Other options come up along the way, including heart icons which allow Godzilla to regenerate health between rounds, special blue icons which help to charge up an attack with Godzilla’s signature atomic breath, and “explosive” icons, which clear away columns and rows of icons when included in a selected line. This results in an added layer of strategy, as players must choose which icons to focus on at which time, rather than just whatever is easiest or seemingly the most powerful at a given moment.

One definite plus for Godzilla – Smash3 is that it looks and sounds great. The music and roars immediately evoke the proper mood and tone one would expect from one of his many films. Meanwhile, Godzilla himself looks awesome. The developers seemingly knew what the player was more likely to be focusing on, and made sure the visuals counted where they were most important. Some of the other enemies and backgrounds may not look quite as good, but they do the job well enough should one take their eyes off the big guy for a moment.

If there’s one grievance I can point out with this free-to-play game, it’s one aspect of the leveling system. As players progress, they earn points to level up different icons to do more damage, etc. Unfortunately, it’s possible to sink those points into an area that can’t be used until a certain level is reached; one would think this is where the “reset” option for getting those points back and reallocating them would be handy, but to use it costs 99 cents a pop. That’s just cheap, and I don’t mean the price.

The game isn’t especially deep, but then, aside from serving as a warning against using/abusing nuclear energy, the movies aren’t terribly deep, either. And just as one can sit back and enjoy a classic Godzilla movie for the giant monster carnage it provides on screen, so too does Godzilla – Smash3 provide a similar pleasure as much of the joy can be derived from sitting back and watching Godzilla tear it up after performing a successful chain combo, only to do it again and again over the course of his journey.

Box-e Review

Box-e Review

Jul 23, 2014

It kind of resembles Two Tribes’ Edge, but it has its own goals and control scheme. Box-e on Android offers great challenges for puzzle gamers.

Understanding a game like Box-e is not hard at all. Box-e is a fun, colorful little puzzle game, where players navigate a color changing block through a – at first not so difficult looking – maze. At its core, it is as simple as that. The tricky part is this: players can only use every tile of the level once in order to get the highest score as possible. If one uses the same tile again, the colors of the level will make room for black blocks, letting the player know that what they are doing is wrong.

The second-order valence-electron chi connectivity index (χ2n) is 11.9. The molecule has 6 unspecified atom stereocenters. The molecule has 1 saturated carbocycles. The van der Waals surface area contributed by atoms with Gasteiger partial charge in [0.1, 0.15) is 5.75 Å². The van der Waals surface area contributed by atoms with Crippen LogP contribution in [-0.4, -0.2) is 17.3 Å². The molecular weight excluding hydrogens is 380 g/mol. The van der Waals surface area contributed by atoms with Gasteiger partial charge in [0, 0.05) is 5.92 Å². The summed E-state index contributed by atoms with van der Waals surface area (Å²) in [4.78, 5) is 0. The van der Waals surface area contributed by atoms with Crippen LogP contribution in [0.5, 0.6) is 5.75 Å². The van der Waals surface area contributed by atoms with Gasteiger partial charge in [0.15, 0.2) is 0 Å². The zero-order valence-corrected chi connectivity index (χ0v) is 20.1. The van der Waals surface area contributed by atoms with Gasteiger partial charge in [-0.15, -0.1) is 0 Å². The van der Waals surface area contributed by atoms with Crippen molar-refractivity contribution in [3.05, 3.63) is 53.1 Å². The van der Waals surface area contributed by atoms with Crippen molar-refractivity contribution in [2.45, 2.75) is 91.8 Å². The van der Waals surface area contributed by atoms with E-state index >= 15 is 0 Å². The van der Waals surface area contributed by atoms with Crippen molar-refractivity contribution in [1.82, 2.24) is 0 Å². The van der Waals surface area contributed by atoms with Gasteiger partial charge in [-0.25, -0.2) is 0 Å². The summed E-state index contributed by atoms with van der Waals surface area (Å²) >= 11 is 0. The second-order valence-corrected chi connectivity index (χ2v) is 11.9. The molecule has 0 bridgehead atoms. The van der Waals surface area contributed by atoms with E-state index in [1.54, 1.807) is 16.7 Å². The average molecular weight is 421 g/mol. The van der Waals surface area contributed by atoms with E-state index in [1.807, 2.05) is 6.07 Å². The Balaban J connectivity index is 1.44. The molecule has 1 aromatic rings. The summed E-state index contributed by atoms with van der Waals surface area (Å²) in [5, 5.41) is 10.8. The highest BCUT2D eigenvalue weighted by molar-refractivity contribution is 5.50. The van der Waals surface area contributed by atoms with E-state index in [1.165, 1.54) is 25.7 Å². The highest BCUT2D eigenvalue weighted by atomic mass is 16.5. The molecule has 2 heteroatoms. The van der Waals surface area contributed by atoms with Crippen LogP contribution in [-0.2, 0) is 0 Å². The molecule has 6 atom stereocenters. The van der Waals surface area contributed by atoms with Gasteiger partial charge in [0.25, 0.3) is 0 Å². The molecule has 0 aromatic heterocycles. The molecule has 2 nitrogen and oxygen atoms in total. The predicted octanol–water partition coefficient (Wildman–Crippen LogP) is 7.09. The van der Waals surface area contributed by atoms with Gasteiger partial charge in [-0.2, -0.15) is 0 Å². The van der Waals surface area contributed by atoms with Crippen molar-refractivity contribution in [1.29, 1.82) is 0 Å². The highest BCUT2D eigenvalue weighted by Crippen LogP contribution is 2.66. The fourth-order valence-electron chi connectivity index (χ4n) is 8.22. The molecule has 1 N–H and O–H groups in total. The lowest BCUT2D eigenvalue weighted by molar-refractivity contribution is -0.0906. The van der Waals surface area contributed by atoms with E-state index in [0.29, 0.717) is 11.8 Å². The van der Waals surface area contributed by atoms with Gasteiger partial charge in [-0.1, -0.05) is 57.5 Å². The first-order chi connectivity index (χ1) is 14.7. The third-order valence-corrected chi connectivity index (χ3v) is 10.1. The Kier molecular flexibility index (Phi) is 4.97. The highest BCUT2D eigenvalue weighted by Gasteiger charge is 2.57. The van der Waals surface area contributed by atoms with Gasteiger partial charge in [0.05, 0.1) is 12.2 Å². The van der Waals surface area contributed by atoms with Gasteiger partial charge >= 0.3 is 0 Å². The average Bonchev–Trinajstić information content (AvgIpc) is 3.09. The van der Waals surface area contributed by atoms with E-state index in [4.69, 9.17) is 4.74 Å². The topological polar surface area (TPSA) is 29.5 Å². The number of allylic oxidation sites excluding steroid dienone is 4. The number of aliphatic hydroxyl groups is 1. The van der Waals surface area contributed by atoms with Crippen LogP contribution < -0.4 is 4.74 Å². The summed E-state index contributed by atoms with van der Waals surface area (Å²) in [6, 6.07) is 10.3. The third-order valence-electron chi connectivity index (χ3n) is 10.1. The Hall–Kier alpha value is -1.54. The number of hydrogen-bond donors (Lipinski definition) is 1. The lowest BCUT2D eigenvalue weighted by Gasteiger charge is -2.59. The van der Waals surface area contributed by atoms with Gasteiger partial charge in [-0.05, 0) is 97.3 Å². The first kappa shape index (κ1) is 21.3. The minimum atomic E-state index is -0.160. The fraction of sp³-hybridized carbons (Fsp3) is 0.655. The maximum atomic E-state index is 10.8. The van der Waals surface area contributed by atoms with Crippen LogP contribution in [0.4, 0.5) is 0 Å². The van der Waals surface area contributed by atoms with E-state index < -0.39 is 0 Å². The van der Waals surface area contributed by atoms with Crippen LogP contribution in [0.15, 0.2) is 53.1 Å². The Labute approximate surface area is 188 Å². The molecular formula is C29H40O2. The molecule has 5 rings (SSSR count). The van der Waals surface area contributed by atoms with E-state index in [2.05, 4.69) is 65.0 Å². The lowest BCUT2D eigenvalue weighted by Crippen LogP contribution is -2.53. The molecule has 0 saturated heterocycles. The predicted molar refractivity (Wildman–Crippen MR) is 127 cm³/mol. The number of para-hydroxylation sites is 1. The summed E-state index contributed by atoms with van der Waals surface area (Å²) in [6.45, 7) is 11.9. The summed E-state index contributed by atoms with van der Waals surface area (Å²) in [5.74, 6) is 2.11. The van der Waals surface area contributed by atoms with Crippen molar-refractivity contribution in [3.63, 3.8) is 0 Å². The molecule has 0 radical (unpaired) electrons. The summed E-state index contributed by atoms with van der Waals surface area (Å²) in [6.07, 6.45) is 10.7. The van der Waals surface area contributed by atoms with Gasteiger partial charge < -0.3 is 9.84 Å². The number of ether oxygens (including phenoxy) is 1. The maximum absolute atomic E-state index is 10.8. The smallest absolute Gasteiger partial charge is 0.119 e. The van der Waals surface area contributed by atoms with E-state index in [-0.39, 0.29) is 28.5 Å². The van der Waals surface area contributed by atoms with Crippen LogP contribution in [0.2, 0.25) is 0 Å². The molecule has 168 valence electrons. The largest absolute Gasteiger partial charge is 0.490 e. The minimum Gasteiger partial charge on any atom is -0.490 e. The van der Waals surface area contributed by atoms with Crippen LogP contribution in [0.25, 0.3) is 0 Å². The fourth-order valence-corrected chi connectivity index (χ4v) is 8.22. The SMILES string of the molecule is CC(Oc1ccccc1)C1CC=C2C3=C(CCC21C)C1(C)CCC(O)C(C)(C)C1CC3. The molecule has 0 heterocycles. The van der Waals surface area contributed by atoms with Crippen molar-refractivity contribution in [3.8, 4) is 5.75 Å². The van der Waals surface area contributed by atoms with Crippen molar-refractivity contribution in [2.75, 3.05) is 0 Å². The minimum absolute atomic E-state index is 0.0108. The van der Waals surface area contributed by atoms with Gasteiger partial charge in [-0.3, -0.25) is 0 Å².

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The idea is to get as clean and colorful as possible to the end of the stage. Speed does not count toward the high score, so players can take their sweet time to lay out a strategic road for the controllable block. And that is quite necessary. Because right from the start it gets very difficult already, making it not only fun, but also challenging to play. Players really need to think before they tap, in order to finish the level as colorful as possible.

Players control the block in four directions, by tapping in one of the four corners of the screen. It is possible to go a bit lower than that – but the danger is here that one might cross over the invisible line of the direction boxes, resulting in the block going the wrong way. On the other hand, when a player does use the right corners, it is possible to open the history of used apps window or to press the back button. Luckily, that last one does not work, so that won’t disturb one’s game.

The game only has 25 levels to beat and most of them are pretty hard to get the maximum score of three golden stars. I don’t know if there will be more levels, but it is quite the downside. Most free puzzle apps have more levels to beat and this one cost money (1 dollar 21 cents to be precise), so it feels kind of weird to pay for something that has less content. But overall, the game offers an enjoyable experience in terms of challenging levels and very nice graphics.

Digital Defender Review

Digital Defender Review

Jul 23, 2014

Digital Defender is a quirky defense strategy game, where the player’s base is constantly getting assaulted by hordes of old video game consoles. I didn’t see an explanation for a sudden sinister 8-bit uprising, so feel free to presume the silliest reasons. Player operates a turret that shoots arrows at the prehistoric consoles, and can cast spells, if they are purchased, equipped, are not on a cooldown, and the player has enough mana. The onslaught comes in waves, and after each wave, if the player kept their base more or less in one piece, they get awarded with some money and a chance to upgrade his abilities and equipment. There are tons of upgrades to purchase, including new spells, turrets, specials and more, and of course most of them require an ungodly amount of grinding to get. Not to say that it’s impossible to play without paying. I played for a couple of hours and didn’t feel restricted – but still, you have to wait for a while to get anything.